Madeline’s Madeline is part of the independent film movement that embraces surrealism, symbolism and expressionism as a way to tell a story. There is a ‘don’t look away’ visceral sense memory sensibility driving this uniques film. The cinematography is very much a part of this movie and is key into establishing, our and her, perception of reality for Madeline’s world. Madeline’s Madeline plays with context, it plays with how the camera frame is set on characters, the movie’s altered perception by changing depth of field or using a held camera to create sense of immediacy and intimacy. Madeline’s Madeline abandons a lot of traditional cinematic ways of telling a story. It is chafing and ingenious at the same time. The movie creates it’s own language as it pulls you along to the next scene. The story revolves around Madeline, as a teen coming of age, overwhelmed by her surroundings, her relationships and dealing with her past of mental instability. It’s not only a movie you watch but it’s a movie you feel as it leads through Madeline’s personal experiences of fascination, fear, anxiety, distortion, delusion and break order.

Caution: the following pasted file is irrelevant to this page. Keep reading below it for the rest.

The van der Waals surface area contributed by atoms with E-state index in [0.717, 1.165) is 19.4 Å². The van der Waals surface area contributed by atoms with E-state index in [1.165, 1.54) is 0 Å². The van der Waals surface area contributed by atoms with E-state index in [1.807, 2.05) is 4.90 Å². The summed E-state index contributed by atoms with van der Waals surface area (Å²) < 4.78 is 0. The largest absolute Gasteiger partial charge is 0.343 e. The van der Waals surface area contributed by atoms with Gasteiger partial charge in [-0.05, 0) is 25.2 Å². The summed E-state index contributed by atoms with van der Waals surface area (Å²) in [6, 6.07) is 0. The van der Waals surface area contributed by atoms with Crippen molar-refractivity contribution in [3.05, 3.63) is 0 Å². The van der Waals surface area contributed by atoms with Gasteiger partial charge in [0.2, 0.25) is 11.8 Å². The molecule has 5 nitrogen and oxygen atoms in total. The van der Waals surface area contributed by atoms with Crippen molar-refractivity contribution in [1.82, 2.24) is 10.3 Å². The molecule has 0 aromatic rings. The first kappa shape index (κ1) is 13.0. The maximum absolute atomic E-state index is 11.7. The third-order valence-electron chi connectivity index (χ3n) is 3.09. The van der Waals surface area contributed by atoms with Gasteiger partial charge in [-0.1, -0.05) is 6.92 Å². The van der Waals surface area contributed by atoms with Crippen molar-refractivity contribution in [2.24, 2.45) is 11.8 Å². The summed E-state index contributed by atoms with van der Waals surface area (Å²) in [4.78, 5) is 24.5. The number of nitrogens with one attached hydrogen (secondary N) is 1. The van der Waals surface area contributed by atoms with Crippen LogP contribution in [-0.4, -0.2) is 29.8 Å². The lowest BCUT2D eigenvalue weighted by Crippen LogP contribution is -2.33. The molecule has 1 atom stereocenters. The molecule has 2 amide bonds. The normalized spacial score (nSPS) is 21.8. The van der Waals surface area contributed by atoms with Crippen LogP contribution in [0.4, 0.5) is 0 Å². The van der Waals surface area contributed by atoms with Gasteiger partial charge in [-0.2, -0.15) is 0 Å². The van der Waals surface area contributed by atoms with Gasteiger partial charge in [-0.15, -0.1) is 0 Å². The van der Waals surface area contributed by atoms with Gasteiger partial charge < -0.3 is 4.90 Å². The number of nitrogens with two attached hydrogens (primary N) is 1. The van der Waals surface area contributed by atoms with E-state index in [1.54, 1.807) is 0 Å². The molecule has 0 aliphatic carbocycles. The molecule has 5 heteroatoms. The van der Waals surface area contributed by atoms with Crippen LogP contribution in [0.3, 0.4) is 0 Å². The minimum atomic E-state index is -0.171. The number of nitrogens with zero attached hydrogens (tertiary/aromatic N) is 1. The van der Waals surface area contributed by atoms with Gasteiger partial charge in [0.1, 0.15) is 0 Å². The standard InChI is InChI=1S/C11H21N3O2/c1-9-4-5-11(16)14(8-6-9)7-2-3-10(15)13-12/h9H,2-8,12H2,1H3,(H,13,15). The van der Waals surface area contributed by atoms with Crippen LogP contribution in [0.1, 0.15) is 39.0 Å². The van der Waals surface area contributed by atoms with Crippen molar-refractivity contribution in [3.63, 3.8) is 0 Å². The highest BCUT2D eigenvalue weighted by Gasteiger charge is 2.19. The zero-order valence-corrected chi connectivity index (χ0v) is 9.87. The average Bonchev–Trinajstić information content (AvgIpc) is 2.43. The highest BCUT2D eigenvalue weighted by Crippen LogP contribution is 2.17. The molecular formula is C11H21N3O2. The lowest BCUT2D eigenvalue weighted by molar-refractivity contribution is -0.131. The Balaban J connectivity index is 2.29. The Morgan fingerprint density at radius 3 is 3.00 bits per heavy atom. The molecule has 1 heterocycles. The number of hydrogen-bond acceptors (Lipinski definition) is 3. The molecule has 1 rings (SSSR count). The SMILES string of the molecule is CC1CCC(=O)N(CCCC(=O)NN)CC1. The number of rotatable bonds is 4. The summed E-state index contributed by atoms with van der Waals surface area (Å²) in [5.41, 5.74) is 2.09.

Madeline, played by Helena Howard, has a manipulative and overbearing mother, Regina played by Miranda July, who compresses and distorts the young girl’s perceptions of herself and others. Their relationship is tenuous and confrontational. Madeline is in the process of separating from the whole, the family, to the idea of the individual, of “me”, from her mother and that always constitutes conflicts. These conflicts are growing spasm as her adolescents flowers into adulthood. Because this is Madeline’s teen years she searching for her own identity and definition of self. There are a number of conversations between them both, ofter set in her mother’s car, defining Madeline’s place in their relationship. The car scenes are volatile and an incubator of Madeline’s frustration and alienation toward her mother Regina.